Sunday Morning

The natural world is not, to me, a fabric of stuff that gleams with revelation of a singular creator god. Those moments in nature that provoke in me a sense of the divine are those in which my attention has unaccountably snagged on something small and transitory – the pattern of hailstones by my feet upon dark earth; a certain cast of light across a hillside through a break in the clouds; the face of a long-eared owl peering out at me from a hawthorn bush – things whose fugitive instances give me an overwhelming sense of how unlikely it is that in the days of my brief life I should be in the right place at the right time and possess sufficient quality of attention to see them at all. When they occur, and they do not occur often, these moments open up a giddying glimpse into the inhuman systems of the world that operate on scales too small and too large and too complex for us to apprehend.

—  Helen Macdonald, Vesper Flights (Grove Press, August 25, 2020)


Photo: Mand. “We had hail one day and I noticed that one hail stone managed to get trapped on a single web strand.”

Monday Morning Wake-Up Call

It was over, he said. It was too late, we had dithered too long. Our society had already become too fragmented and dysfunctional for us to fix, in time, the calamitous mistakes we had made. And, in any case, people’s attention remained elusive. Neither season after season of extreme weather events nor the risk of extinction for a million animal species around the world could push environmental destruction to the top of our country’s list of concerns. And how sad, he said, to see so many among the most creative and best-educated classes, those from whom we might have hoped for inventive solutions, instead embracing personal therapies and pseudo-religious practices that promoted detachment, a focus on the moment, acceptance of one’s surroundings as they were, equanimity in the face of worldly cares. (This world is but a shadow, it is a carcass, it is nothing, this world is not real, do not mistake this hallucination for the real world.) Self-care, relieving one’s own everyday anxieties, avoiding stress: these had become some of our society’s highest goals, he said—higher, apparently, than the salvation of society itself. The mindfulness rage was just another distraction, he said. Of course we should be stressed, he said. We should be utterly consumed with dread. Mindful meditation might help a person face drowning with equanimity, but it would do absolutely nothing to right the Titanic, he said. It wasn’t individual efforts to achieve inner peace, it wasn’t a compassionate attitude toward others that might have led to timely preventative action, but rather a collective, fanatical, over-the-top obsession with impending doom. It was useless, the man said, to deny that suffering of immense magnitude lay ahead, or that there’d be any escaping it. How, then, should we live?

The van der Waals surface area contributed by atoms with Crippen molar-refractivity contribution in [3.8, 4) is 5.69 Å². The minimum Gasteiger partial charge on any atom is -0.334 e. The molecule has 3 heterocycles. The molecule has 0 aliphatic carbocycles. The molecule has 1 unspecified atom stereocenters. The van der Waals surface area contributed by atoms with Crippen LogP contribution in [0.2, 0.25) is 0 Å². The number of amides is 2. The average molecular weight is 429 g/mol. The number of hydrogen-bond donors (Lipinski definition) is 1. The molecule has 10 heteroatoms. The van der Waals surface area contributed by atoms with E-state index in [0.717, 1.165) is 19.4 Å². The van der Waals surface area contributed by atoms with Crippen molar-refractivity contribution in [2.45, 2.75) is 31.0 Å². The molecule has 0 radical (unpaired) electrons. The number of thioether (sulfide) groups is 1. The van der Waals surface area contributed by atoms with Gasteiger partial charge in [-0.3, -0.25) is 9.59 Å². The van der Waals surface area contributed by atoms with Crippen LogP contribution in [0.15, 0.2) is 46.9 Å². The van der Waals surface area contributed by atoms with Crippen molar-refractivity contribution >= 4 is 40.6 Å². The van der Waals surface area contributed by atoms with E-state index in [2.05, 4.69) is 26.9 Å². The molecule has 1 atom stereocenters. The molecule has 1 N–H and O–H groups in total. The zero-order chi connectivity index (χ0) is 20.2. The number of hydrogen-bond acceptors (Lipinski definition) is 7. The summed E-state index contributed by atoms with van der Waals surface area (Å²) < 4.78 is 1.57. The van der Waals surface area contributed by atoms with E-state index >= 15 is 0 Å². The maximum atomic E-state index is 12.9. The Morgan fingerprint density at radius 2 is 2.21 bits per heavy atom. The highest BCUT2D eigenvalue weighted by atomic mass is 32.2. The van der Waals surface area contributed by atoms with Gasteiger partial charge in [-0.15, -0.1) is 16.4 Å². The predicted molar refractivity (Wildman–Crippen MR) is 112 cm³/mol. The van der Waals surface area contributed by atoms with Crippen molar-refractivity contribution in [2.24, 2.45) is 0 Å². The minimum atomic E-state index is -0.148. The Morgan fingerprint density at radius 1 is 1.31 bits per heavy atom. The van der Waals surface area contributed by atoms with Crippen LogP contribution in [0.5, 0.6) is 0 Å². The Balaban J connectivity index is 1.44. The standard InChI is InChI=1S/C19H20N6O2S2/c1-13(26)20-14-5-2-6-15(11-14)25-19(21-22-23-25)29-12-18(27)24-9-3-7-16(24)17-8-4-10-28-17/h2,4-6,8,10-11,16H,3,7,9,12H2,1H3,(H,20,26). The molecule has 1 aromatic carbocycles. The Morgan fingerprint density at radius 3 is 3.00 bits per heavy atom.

Sigrid Nunez, What Are You Going Through: A Novel (Riverhead Books, September 8, 2020)